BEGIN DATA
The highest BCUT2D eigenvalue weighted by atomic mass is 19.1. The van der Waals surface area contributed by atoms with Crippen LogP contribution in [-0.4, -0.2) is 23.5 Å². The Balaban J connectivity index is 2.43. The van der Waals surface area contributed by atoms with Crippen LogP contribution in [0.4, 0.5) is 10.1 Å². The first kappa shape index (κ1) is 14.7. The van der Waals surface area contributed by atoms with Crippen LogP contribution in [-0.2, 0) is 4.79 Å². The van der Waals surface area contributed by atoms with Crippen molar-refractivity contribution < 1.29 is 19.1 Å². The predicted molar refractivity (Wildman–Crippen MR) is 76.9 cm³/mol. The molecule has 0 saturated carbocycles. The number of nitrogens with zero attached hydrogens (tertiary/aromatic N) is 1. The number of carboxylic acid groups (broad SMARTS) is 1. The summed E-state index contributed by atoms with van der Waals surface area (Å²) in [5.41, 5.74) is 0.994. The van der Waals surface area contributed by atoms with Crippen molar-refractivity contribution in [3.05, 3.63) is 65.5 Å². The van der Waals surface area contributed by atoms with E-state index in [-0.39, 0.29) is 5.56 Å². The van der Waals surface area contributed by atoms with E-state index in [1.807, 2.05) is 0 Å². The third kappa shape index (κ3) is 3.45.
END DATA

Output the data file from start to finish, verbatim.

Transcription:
The highest BCUT2D eigenvalue weighted by atomic mass is 19.1. The van der Waals surface area contributed by atoms with Crippen LogP contribution in [-0.4, -0.2) is 23.5 Å². The Balaban J connectivity index is 2.43. The van der Waals surface area contributed by atoms with Crippen LogP contribution in [0.4, 0.5) is 10.1 Å². The first kappa shape index (κ1) is 14.7. The van der Waals surface area contributed by atoms with Crippen LogP contribution in [-0.2, 0) is 4.79 Å². The van der Waals surface area contributed by atoms with Crippen molar-refractivity contribution < 1.29 is 19.1 Å². The predicted molar refractivity (Wildman–Crippen MR) is 76.9 cm³/mol. The molecule has 0 saturated carbocycles. The number of nitrogens with zero attached hydrogens (tertiary/aromatic N) is 1. The number of carboxylic acid groups (broad SMARTS) is 1. The summed E-state index contributed by atoms with van der Waals surface area (Å²) in [5.41, 5.74) is 0.994. The van der Waals surface area contributed by atoms with Crippen molar-refractivity contribution in [3.05, 3.63) is 65.5 Å². The van der Waals surface area contributed by atoms with E-state index in [-0.39, 0.29) is 5.56 Å². The van der Waals surface area contributed by atoms with E-state index in [1.807, 2.05) is 0 Å². The third kappa shape index (κ3) is 3.45.